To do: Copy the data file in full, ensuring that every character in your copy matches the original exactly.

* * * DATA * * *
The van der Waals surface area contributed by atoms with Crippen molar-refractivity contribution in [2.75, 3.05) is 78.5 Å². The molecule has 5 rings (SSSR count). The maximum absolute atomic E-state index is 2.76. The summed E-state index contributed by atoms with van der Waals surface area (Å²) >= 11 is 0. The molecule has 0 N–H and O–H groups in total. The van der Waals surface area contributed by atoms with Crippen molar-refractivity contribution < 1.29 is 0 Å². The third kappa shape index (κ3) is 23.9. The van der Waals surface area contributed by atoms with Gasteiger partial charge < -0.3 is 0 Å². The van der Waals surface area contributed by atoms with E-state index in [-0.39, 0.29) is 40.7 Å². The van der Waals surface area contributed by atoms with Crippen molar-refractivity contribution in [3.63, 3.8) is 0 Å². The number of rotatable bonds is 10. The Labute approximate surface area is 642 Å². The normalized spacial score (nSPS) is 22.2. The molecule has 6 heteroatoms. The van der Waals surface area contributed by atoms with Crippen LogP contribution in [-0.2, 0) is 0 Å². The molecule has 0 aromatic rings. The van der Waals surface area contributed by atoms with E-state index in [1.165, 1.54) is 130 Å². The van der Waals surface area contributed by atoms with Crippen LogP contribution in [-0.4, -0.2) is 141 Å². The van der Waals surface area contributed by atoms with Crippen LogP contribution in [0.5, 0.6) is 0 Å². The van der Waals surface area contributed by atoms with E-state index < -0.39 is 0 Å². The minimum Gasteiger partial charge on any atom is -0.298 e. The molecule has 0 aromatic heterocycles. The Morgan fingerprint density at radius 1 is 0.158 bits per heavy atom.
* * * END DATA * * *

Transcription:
The van der Waals surface area contributed by atoms with Crippen molar-refractivity contribution in [2.75, 3.05) is 78.5 Å². The molecule has 5 rings (SSSR count). The maximum absolute atomic E-state index is 2.76. The summed E-state index contributed by atoms with van der Waals surface area (Å²) >= 11 is 0. The molecule has 0 N–H and O–H groups in total. The van der Waals surface area contributed by atoms with Crippen molar-refractivity contribution < 1.29 is 0 Å². The third kappa shape index (κ3) is 23.9. The van der Waals surface area contributed by atoms with Gasteiger partial charge < -0.3 is 0 Å². The van der Waals surface area contributed by atoms with E-state index in [-0.39, 0.29) is 40.7 Å². The van der Waals surface area contributed by atoms with Crippen molar-refractivity contribution in [3.63, 3.8) is 0 Å². The number of rotatable bonds is 10. The Labute approximate surface area is 642 Å². The normalized spacial score (nSPS) is 22.2. The molecule has 6 heteroatoms. The van der Waals surface area contributed by atoms with Crippen LogP contribution in [-0.2, 0) is 0 Å². The molecule has 0 aromatic rings. The van der Waals surface area contributed by atoms with E-state index in [1.165, 1.54) is 130 Å². The van der Waals surface area contributed by atoms with Crippen LogP contribution in [-0.4, -0.2) is 141 Å². The van der Waals surface area contributed by atoms with Crippen LogP contribution in [0.5, 0.6) is 0 Å². The van der Waals surface area contributed by atoms with E-state index < -0.39 is 0 Å². The minimum Gasteiger partial charge on any atom is -0.298 e. The molecule has 0 aromatic heterocycles. The Morgan fingerprint density at radius 1 is 0.158 bits per heavy atom.